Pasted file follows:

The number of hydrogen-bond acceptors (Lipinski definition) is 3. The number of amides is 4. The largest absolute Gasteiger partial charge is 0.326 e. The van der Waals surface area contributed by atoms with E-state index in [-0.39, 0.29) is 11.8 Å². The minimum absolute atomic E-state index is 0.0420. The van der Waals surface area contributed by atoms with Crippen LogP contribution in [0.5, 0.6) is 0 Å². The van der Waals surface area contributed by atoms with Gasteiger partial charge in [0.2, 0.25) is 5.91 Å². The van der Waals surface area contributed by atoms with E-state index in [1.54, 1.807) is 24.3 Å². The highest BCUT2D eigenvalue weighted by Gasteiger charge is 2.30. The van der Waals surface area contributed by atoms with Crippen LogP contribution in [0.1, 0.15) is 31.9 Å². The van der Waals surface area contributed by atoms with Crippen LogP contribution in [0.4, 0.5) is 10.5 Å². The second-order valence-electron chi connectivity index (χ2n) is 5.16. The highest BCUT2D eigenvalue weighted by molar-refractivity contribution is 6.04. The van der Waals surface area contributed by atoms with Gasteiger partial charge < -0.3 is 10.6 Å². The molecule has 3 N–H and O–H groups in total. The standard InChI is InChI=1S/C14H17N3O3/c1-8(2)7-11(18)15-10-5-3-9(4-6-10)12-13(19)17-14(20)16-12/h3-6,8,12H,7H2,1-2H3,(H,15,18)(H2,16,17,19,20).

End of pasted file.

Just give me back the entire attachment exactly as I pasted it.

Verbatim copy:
The number of hydrogen-bond acceptors (Lipinski definition) is 3. The number of amides is 4. The largest absolute Gasteiger partial charge is 0.326 e. The van der Waals surface area contributed by atoms with E-state index in [-0.39, 0.29) is 11.8 Å². The minimum absolute atomic E-state index is 0.0420. The van der Waals surface area contributed by atoms with Crippen LogP contribution in [0.5, 0.6) is 0 Å². The van der Waals surface area contributed by atoms with Gasteiger partial charge in [0.2, 0.25) is 5.91 Å². The van der Waals surface area contributed by atoms with E-state index in [1.54, 1.807) is 24.3 Å². The highest BCUT2D eigenvalue weighted by Gasteiger charge is 2.30. The van der Waals surface area contributed by atoms with Crippen LogP contribution in [0.1, 0.15) is 31.9 Å². The van der Waals surface area contributed by atoms with Crippen LogP contribution in [0.4, 0.5) is 10.5 Å². The second-order valence-electron chi connectivity index (χ2n) is 5.16. The highest BCUT2D eigenvalue weighted by molar-refractivity contribution is 6.04. The van der Waals surface area contributed by atoms with Gasteiger partial charge < -0.3 is 10.6 Å². The molecule has 3 N–H and O–H groups in total. The standard InChI is InChI=1S/C14H17N3O3/c1-8(2)7-11(18)15-10-5-3-9(4-6-10)12-13(19)17-14(20)16-12/h3-6,8,12H,7H2,1-2H3,(H,15,18)(H2,16,17,19,20).